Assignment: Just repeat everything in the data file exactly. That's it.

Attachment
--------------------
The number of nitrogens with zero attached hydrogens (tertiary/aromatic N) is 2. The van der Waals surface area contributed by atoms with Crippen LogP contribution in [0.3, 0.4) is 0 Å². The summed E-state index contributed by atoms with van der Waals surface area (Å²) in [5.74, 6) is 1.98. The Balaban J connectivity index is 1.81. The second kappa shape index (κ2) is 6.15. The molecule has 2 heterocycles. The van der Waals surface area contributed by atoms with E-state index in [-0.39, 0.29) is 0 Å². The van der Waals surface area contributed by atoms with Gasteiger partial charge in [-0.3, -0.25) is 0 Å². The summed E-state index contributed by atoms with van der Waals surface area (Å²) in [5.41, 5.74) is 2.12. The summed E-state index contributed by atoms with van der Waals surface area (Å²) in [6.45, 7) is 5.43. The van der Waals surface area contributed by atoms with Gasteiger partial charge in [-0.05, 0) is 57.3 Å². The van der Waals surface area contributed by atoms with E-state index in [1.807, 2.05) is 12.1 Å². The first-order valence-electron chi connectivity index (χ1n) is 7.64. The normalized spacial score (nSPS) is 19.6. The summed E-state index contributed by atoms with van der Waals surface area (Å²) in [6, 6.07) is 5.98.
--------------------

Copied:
The number of nitrogens with zero attached hydrogens (tertiary/aromatic N) is 2. The van der Waals surface area contributed by atoms with Crippen LogP contribution in [0.3, 0.4) is 0 Å². The summed E-state index contributed by atoms with van der Waals surface area (Å²) in [5.74, 6) is 1.98. The Balaban J connectivity index is 1.81. The second kappa shape index (κ2) is 6.15. The molecule has 2 heterocycles. The van der Waals surface area contributed by atoms with E-state index in [-0.39, 0.29) is 0 Å². The van der Waals surface area contributed by atoms with Gasteiger partial charge in [-0.3, -0.25) is 0 Å². The summed E-state index contributed by atoms with van der Waals surface area (Å²) in [5.41, 5.74) is 2.12. The summed E-state index contributed by atoms with van der Waals surface area (Å²) in [6.45, 7) is 5.43. The van der Waals surface area contributed by atoms with Gasteiger partial charge in [-0.05, 0) is 57.3 Å². The van der Waals surface area contributed by atoms with E-state index in [1.807, 2.05) is 12.1 Å². The first-order valence-electron chi connectivity index (χ1n) is 7.64. The normalized spacial score (nSPS) is 19.6. The summed E-state index contributed by atoms with van der Waals surface area (Å²) in [6, 6.07) is 5.98.